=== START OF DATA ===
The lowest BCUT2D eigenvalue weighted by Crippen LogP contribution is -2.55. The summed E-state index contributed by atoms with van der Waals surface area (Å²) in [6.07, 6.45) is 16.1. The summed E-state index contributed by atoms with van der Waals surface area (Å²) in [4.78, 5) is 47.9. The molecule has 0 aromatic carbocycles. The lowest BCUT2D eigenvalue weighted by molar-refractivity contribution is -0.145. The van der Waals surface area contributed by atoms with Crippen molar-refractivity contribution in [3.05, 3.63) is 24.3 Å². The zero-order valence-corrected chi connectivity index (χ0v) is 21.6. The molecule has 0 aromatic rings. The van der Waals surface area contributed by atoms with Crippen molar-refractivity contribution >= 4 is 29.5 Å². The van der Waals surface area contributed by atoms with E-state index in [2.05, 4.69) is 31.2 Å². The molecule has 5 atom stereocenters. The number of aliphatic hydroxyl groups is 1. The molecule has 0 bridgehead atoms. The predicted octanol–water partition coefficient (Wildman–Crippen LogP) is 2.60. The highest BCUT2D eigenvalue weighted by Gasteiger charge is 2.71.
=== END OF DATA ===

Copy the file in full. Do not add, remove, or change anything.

The lowest BCUT2D eigenvalue weighted by Crippen LogP contribution is -2.55. The summed E-state index contributed by atoms with van der Waals surface area (Å²) in [6.07, 6.45) is 16.1. The summed E-state index contributed by atoms with van der Waals surface area (Å²) in [4.78, 5) is 47.9. The molecule has 0 aromatic carbocycles. The lowest BCUT2D eigenvalue weighted by molar-refractivity contribution is -0.145. The van der Waals surface area contributed by atoms with Crippen molar-refractivity contribution in [3.05, 3.63) is 24.3 Å². The zero-order valence-corrected chi connectivity index (χ0v) is 21.6. The molecule has 0 aromatic rings. The van der Waals surface area contributed by atoms with Crippen molar-refractivity contribution >= 4 is 29.5 Å². The van der Waals surface area contributed by atoms with E-state index in [2.05, 4.69) is 31.2 Å². The molecule has 5 atom stereocenters. The number of aliphatic hydroxyl groups is 1. The molecule has 0 bridgehead atoms. The predicted octanol–water partition coefficient (Wildman–Crippen LogP) is 2.60. The highest BCUT2D eigenvalue weighted by Gasteiger charge is 2.71.